By Robert Johnson
September 26, 2019
Not much has stayed the same since 1988.
Back in 1988, the Dow Jones was hovering around 2,000, not 27,000 like it is today. The median household income in the US was $27,000 ($63,000 today). The median house in the US sold for $111,500 ($306,000 today). And less than a million Americans had a cell phone, which cost more than $2,000 each.
But there has been one constant. Starting in 1988 and at every single outdoor global track and field championship since, a Kenyan-born man has won the men’s steeplechase gold. That’s 22 in a row if you are counting at home.
That streak may finally come to an end next Friday in Doha when the men’s steeplechase final is held at the 2019 IAAF World Athletics Championships.
Breaking Down The Field
The winner of the gold medal in the men’s steeplechase at the last two global championships (and the silver at the two before that) was Kenya’s Conseslus Kipruto. Still only officially 24, he was expected to rule the steeplechase for many more years, but he’s been injured for most of the year. He didn’t open up on the track until August 24 when he ran 8:13.75 for 5th in Paris. With more than a month to go until Worlds, it seemed as if he would have enough time to get ready for Worlds to go for the three-peat. But here we are a month later and he’s dropped out of many steeplechases as he’s finished (two each, with his other finish being a 7th place 8:14.53 in the Diamond League final on September 6). If anyone can go from 7th in the Diamond League final to first at Worlds, it’s Kipruto (who won the Diamond League final last year wearing one shoe for most of the race), but he’s shown nothing this year that would indicate he’s going to win gold in Doha.
So if Kipruto doesn’t win, then who will?
Well the winner of the Diamond League final in controversial fashion was Ethiopia’s Getnet Wale. Only officially 19, Wale has run well all year, as in addition to his DL win in Brussels, he was 2nd in Rome, 1st in Rabat, and 3rd in Monaco. Three times he’s broken 8:07 this year and twice he’s set the Ethiopian record. While it certainly can be argued that Wale should have been DQ’d for drifting out wide and making contact with Morocco’s Soufiane El Bakkali in the Diamond League final, it’s not like that was Wale’s first and only win over El Bakkali, who is the bookies’ favorite to take gold in Doha. Wale is 3-1 against El Bakkali this year as he also beat him at the African Games (placing 2nd to El Bakkali’s 3rd) as well as at the Rabat Diamond League.
El Bakkali is the betting favorite however as he’s the world leader in 8:04.82, has won 3 DL meets this year (Doha, Monaco and Paris), has a championship pedigree (silver in 2017, 4th in 2016) and has four times broken 8:08 this year.
Even if Kipruto doesn’t win gold, the gold still could definitely return to Kenya as the winner of the African Games on August 26 over both Wale and El Bakkali was Kenya’s Benjamin Kigen, the world #2 in 2019 (8:05.12). Kigen has picked up wins this year in Nanjing, Rome, and the Kenyan nationals (not trials). Head to head, he’s 2-4 against El Bakkali this year but 3-2 against Wale.
And who knows, a week from now we may be saying the future of the event belongs to 18-year-old Leonard Bett of Kenya who also has a shot at gold. In 2017, Bett won world youth gold in the steeple and in 2018 he won world junior silver (Wale of Ethiopia won the bronze) before getting 4th at world junior XC in March. On the track this year, while Bett hasn’t finished higher than 3rd on the DL circuit, he did win the Kenyan trials in his last race.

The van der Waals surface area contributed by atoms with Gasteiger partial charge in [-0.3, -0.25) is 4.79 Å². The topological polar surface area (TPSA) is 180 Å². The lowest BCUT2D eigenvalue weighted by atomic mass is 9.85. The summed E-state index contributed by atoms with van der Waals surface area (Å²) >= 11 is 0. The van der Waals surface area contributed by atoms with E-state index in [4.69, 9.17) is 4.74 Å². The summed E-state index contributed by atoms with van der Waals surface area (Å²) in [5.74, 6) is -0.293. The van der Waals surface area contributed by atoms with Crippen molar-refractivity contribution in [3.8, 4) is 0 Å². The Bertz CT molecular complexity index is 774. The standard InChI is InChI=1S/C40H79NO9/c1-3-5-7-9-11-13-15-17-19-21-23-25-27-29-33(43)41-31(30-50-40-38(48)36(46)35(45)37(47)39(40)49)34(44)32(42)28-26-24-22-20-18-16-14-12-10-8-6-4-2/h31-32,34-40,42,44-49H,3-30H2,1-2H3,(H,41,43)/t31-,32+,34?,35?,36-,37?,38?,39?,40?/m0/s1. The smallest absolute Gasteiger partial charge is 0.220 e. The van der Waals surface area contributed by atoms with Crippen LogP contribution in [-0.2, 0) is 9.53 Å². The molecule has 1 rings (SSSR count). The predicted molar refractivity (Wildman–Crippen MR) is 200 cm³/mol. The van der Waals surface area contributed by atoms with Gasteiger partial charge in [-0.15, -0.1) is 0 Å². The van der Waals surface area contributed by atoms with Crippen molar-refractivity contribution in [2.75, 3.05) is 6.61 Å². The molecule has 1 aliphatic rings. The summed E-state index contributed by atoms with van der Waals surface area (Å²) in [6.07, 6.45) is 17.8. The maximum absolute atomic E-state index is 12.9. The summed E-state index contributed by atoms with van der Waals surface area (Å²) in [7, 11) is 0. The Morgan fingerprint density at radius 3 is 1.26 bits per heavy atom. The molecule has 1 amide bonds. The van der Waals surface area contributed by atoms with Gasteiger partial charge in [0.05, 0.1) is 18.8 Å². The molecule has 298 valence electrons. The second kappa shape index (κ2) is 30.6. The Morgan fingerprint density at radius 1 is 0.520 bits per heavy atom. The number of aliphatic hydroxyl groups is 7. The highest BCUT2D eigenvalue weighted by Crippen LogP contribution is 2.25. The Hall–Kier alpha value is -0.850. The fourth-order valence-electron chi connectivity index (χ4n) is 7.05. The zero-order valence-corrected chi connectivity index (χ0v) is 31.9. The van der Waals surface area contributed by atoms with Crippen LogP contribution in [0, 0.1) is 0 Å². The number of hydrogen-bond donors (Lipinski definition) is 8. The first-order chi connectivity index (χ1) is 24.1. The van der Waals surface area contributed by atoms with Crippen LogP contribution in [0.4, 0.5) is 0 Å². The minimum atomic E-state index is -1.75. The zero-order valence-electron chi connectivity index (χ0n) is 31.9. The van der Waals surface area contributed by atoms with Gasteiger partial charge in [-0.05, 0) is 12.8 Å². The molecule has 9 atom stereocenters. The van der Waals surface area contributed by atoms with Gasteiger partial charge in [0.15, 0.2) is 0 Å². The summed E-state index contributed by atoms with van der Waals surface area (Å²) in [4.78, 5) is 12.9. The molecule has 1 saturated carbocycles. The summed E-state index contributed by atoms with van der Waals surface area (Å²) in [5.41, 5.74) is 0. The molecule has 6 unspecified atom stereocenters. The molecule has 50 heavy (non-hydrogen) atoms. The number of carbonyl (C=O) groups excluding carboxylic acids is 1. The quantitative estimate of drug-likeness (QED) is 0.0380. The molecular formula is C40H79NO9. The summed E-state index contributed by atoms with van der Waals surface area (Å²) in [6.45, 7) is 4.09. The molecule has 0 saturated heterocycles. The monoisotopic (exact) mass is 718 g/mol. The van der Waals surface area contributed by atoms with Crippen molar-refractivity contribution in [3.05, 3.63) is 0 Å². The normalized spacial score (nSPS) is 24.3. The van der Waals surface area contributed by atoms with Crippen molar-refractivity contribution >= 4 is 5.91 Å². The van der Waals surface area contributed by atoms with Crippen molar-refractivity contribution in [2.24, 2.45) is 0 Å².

Bett isn’t the only 18-year-old with an outside shot at gold. Lemecha Girma of Ethiopia, also officially 18, has run 8:07-8:08 in all three of his European steeples this year and was 3rd in the DL final.
27-year-old Fernando Carro of Spain, who chopped 10+ seconds off his pb to set an NR of 8:05.69 in Monaco, leads the European charge but he was only 8th in the DL final.
Evan Jager picked a bad year to get hurt, as if he was in this field and having his normal year, he’d be at least the co-favorite with El Bakkali. The US could still medal however.
At 8:08.41, Hillary Bor has the 8th-best seasonal best this year and has an outside shot at a medal. The bad news for Bor is that he ran that PB in his season opener in May. The good news is that it came in the heat of Doha. Bor was with the leaders heading into the bell in the DL final, but ended up 5th.
Quick Take: Not much has separated the top guys in this event all year. In Paris, the top 5 were separately by just .90. Expect a handful of guys to be in it heading into the last lap. Included in that list could be two guys I didn’t even mention above as their seasons haven’t been as strong in Kenya’s Abraham Kibiwot (8:05.72 this year) and Chala Beyo of Ethiopia (8:06.48 this year). But in the end I’m going with most credentialed runner in the field.
- El Bakkali 2. Wale 3. Kigen
That being said, it would really exciting if Kipruto somehow pulled the magic out of his hat or if Bett arrives as the next great Kenyan champion in the event to keep the streak alive.
One last note. If an Ethiopian medals, it will be a first as no Ethiopian man has ever medalled in the steeplechase at Worlds (and only one has ever won a medal at the Olympics in the event, and that came in 1980 when Kenya boycotted).
LRC Betting guide: Odds per 888sports.com
To be honest, I’d sit this event out if I were you. But if you really want some action, how about Leonard Bett at +600 to medal? It’s not very often that you get the winner of the Kenyan trials with implied odds of 14.3% to medal in the men’s steeplechase.